Assistant professor of English Joshua Kotin and a group of graduate students leaned over an archival box of index cards in Firestone Library. Wearing special cotton gloves, they examined hundreds of the yellowing, worn cards that shed light on expatriate life in Paris in the 1920s and ’30s. These artifacts, once housed in publisher Sylvia Beach’s legendary Shakespeare and Company bookstore and lending library, recorded her patrons’ street addresses and books they borrowed.
If that information was used to create digital maps, one student suggested, scholars could gain new insights into a storied literary community that included Ernest Hemingway; F. Scott Fitzgerald, Class of 1917; and Gertrude Stein.
Kotin is leading “Mapping Expatriate Paris,” a project that is transforming Sylvia Beach’s records into a searchable database and series of online interactive maps. Users will be able to see where some of the world’s most esteemed authors lived, what books they read, and how the demographics of their community changed over time.
“You can look at the individual cards in the library and they are interesting, but you couldn’t even begin to make connections between them without the computer,” said Kotin. “This project is transforming them into a valuable scholarly resource.”
Humanists traditionally have spent long hours in archives poring through books, letters, and ephemera, laboriously piecing together information. Today, digital technology has streamlined and galvanized this process. Now scholars can not only quickly access and preserve different kinds of information but also identify connections among their discoveries, creating new data for scholars around the world.
In this new field—digital humanities—computation is as vital in humanistic studies as in the sciences. It is revolutionizing the work of scholars and having a profound influence on the development of new resources needed to support their explorations. Its impact could be tremendous: questions that used to take years to answer can now be resolved in moments.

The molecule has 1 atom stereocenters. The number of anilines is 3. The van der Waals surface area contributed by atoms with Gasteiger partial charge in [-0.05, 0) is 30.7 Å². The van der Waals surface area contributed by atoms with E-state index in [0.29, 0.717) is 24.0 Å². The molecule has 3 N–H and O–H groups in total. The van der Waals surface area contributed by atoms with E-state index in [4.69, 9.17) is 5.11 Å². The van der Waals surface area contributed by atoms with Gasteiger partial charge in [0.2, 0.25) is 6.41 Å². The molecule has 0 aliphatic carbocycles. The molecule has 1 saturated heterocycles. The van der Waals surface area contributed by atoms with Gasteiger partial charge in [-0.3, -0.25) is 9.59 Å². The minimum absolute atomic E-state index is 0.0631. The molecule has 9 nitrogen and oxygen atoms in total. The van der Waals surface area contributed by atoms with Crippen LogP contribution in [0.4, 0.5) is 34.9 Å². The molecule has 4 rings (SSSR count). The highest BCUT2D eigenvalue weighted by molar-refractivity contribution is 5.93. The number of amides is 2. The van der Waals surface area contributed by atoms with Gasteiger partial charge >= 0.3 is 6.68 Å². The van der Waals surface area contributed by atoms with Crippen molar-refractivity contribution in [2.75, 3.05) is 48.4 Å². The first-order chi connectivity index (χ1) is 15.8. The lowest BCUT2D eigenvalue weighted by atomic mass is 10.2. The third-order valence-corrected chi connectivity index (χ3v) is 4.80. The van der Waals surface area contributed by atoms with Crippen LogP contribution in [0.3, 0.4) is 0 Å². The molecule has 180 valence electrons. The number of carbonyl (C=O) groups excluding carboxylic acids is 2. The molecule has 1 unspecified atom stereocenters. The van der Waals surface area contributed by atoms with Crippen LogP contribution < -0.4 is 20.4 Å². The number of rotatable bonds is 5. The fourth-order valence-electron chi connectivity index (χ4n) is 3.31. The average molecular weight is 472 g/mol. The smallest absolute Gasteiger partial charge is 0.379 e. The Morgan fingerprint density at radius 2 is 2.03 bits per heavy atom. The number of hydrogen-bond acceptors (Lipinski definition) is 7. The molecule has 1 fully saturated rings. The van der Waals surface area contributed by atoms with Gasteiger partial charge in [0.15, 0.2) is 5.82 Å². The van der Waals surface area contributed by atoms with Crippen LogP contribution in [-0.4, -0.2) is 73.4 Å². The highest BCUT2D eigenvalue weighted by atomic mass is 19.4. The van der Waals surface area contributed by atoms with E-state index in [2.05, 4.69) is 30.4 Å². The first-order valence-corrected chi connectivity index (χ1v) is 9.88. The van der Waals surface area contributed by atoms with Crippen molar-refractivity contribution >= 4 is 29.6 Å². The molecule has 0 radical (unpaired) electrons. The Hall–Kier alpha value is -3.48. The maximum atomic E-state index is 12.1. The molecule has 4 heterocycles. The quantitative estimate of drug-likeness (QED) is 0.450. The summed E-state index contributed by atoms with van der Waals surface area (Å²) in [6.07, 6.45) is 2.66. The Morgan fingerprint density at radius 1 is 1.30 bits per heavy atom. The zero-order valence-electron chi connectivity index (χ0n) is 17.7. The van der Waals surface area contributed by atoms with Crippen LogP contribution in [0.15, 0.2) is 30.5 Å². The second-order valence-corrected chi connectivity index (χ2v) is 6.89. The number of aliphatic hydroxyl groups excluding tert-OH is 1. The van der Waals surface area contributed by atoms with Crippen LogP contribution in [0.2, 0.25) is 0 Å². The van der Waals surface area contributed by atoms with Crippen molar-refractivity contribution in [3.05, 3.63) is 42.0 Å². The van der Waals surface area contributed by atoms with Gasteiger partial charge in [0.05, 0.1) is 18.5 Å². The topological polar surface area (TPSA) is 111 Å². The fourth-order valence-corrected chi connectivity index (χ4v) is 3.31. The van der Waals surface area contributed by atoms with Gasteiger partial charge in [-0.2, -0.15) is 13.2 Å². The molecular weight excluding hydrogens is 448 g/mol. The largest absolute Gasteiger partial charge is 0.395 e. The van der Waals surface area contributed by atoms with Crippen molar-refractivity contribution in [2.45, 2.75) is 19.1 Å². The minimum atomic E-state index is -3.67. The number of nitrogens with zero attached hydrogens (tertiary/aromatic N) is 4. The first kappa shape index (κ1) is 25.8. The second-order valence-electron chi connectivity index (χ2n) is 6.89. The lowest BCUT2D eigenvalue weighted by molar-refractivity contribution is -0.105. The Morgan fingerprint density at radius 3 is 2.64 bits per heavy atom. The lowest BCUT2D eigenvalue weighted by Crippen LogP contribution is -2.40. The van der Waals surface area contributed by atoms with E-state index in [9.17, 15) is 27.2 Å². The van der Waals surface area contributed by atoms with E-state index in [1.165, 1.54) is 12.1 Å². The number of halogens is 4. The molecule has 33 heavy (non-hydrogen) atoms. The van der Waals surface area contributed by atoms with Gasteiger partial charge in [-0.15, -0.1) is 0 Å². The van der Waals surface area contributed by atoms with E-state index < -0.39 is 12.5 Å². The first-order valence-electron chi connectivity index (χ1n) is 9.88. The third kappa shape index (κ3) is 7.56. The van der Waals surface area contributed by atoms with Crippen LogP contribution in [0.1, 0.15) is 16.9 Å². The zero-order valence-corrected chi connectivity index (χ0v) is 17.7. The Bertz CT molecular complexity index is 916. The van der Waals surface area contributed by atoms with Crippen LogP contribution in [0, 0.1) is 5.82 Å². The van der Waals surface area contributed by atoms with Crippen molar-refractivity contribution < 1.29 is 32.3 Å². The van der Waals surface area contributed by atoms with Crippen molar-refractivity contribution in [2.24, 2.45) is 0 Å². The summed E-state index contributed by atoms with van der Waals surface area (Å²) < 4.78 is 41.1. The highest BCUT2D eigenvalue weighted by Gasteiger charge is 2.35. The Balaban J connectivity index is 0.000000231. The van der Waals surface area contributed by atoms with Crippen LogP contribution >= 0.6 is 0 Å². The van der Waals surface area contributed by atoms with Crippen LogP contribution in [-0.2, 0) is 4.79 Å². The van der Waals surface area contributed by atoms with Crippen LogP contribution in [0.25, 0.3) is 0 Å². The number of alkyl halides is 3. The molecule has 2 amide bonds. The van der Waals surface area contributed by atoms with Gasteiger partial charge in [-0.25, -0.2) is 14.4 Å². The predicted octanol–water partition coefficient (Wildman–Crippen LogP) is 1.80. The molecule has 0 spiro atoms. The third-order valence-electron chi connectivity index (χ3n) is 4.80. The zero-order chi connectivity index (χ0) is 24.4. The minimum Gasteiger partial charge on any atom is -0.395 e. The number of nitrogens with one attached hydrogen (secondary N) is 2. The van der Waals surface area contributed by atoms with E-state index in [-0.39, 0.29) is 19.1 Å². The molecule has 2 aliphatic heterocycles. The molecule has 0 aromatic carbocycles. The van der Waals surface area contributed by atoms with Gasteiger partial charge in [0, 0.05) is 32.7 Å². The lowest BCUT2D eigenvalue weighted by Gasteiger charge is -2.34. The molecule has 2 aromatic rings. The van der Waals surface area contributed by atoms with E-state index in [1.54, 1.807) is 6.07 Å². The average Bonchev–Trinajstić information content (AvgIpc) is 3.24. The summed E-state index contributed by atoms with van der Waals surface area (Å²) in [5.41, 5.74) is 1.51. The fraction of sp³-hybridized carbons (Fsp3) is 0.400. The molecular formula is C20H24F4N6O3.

“Computers quickly can accomplish things that once would have taken an entire career to do.”
—Meredith Martin, associate professor of English and faculty director of the Center for Digital Humanities
Princeton established the Center for Digital Humanities to support this kind of research, promote collaborations, and forge connections across disciplines and among the Princeton University Art Museum, libraries, computing centers, classrooms, and faculty offices. Launched in 2013, the center is a hub for faculty, graduate students, and undergraduates in the humanities who use computational tools and methods—including large-scale databases, text-analysis software, and geographical information systems—in their studies.
New Tools, New Insights
From a desktop computer, a researcher can scan vast amounts of information to discover how newspaper articles “went viral” in the 19th century, or map the relationships among characters in a Jane Austen novel.
Projects at Princeton span a range of disciplines. Technology is even allowing scholars to interact with the past. Anthony Grafton, the Henry Putnam University Professor of History, is collaborating with scholars at other institutions and the Princeton University Library to transcribe, catalog, and analyze handwritten notes in the margins of 16th- and 17th-century books—and make the material accessible on a public website. “Reading these marginal notes gives us the chance to stand by the desks of Renaissance scholars and look over their shoulders while they work at their trade,” says Grafton.
Today’s humanists need to be equipped not only with a classically humanistic framework—knowledge of the canon, styles of scholarly criticism, and critical thinking skills—but also with the practice and intellectual tools of digital analysis. The digital revolution has transformed the way we interact with human history, and will revolutionize the kinds of information we leave for future generations. The Center for Digital Humanities makes it possible for Princeton’s students and scholars to help illuminate the human record through an artful blend of traditional methods and the power of technology.